Being a Business Analyst is a little like being an architect. Instead of producing plans, the Business Analyst provides requirements which clearly state the business needs and align with business processes. The requirements are then used by the team or an external supplier to build or modify the product.
A typical day may look like this:
The Business Analyst arrives in the office with a goal in mind of what they expect to accomplish that day. This plan may include spending greater than 50% of the time in meetings or workshops where they will be gathering information or seeking agreement on the contents of the project artifacts that they produce. The rest of the time, they will be performing original review, crunching through spreadsheets of data and traceability patterns, analyzing or writing documentation or working out the optimum way to define a particular need, requirement or process.
A Business Analyst's everyday work duties can vary considerably, depending on the variety of the current business and project. Despite this, there are some activities that the Business Analyst will usually do in the plan of every project.
- Investigating goals and issues
- Analyzing information
- Communicating with a broad range of people
- Documenting findings
- Evaluating solutions
For an assigned project, the Business Analyst will regularly try to define and supervise a sequence of carefully structured assignments aimed at obtaining the common goals of review, constructing, planning, and evaluation. Of course, these functions are bound to require a flexible approach matching the circumstances.
Let's have a look at the responsibilities based on the project phase:
1. Investigating Goals and Issues
Business Analysts spend a great deal of time asking questions. To explain the project and feasible clarifications, a BA might conduct interviews, read, and observe work in progress. Business Analysts do analysis and look for solution alternatives, both inside and outside the organization.
2. Analyzing Information
The analysis phase is the phase during which the Business Analyst explains the elements in detail, affirming clearly and unambiguously what the business needs to do in order solve its issue.
During this stage the BA will also interact with the development team and, if appropriate, an architect, to design the layout and define accurately what the solution should look like.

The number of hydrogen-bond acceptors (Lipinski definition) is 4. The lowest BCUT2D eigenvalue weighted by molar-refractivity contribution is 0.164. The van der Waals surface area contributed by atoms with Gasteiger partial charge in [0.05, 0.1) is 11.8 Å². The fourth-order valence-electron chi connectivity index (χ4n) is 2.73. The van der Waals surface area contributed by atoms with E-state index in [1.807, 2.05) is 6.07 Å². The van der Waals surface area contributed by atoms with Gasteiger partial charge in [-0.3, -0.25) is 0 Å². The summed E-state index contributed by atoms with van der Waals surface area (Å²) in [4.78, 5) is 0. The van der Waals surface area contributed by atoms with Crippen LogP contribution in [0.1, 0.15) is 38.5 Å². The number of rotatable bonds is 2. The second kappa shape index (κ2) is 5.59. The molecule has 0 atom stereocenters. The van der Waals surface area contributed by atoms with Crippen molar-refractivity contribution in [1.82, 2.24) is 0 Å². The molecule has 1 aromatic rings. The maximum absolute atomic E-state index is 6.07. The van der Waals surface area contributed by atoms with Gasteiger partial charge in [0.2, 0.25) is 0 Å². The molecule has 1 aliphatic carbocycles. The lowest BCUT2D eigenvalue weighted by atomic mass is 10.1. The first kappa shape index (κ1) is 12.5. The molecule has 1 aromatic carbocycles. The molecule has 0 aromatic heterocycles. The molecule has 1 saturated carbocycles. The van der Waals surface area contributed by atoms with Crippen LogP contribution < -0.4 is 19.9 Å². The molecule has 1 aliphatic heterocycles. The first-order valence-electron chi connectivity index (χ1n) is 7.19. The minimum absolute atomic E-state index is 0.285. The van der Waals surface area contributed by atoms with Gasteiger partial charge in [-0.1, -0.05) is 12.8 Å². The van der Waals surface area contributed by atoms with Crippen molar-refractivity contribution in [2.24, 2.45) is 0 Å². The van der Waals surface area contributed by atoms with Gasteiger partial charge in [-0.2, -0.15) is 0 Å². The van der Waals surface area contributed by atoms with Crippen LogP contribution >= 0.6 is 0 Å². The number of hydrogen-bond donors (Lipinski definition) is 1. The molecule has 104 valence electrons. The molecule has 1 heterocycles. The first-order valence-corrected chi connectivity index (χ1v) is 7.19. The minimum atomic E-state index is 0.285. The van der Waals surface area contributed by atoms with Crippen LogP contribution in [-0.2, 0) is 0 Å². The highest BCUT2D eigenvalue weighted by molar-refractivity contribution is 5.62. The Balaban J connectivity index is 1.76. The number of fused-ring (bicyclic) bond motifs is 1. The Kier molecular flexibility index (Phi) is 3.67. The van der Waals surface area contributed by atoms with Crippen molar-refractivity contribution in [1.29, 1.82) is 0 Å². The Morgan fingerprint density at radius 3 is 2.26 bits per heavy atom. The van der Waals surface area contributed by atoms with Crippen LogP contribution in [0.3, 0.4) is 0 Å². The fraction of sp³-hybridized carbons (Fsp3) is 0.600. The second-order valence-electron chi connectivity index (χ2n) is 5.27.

3. Communicating with a Broad Range of People
Good Business Analysts contribute countless hours actively communicating. More than only speaking, this means hearing and recognizing verbal and non-verbal information, building an open conversation, verifying you've understood what you heard, and communicating what you learn to those who will create the actual solution.
4. Documenting Findings
Business Analysts spend a decent amount of time recording what they learn and observe, and recording the results of their analysis.
During this phase, the Business Analyst should consider the best ways to record particular kinds of information, either in text or visual form, i.e., charts, graphs, illustrations, etc.
5. Evaluating Solutions
A Business Analyst must also spend time identifying options for solving particular difficulties, then help choose the best one. The preferred solution is then estimated throughout the layout and planning to assure that it meets the business requirements.
The implementation phase is not the conclusion for the Business Analyst. It's the riskiest time for things to go amiss and for objectives to be missed. It's during this stage a BA should be aware of how clients are utilizing the framework.
Do they see the benefits envisaged in the business case? Do the training materials support the business case?
In essence, a Business Analyst is a navigator, responsible for reaching the end destination, which means a satisfying resolution of a business problem. The BA always knows what the end destination is, how to get there and is capable of handling course adjustments as they arise.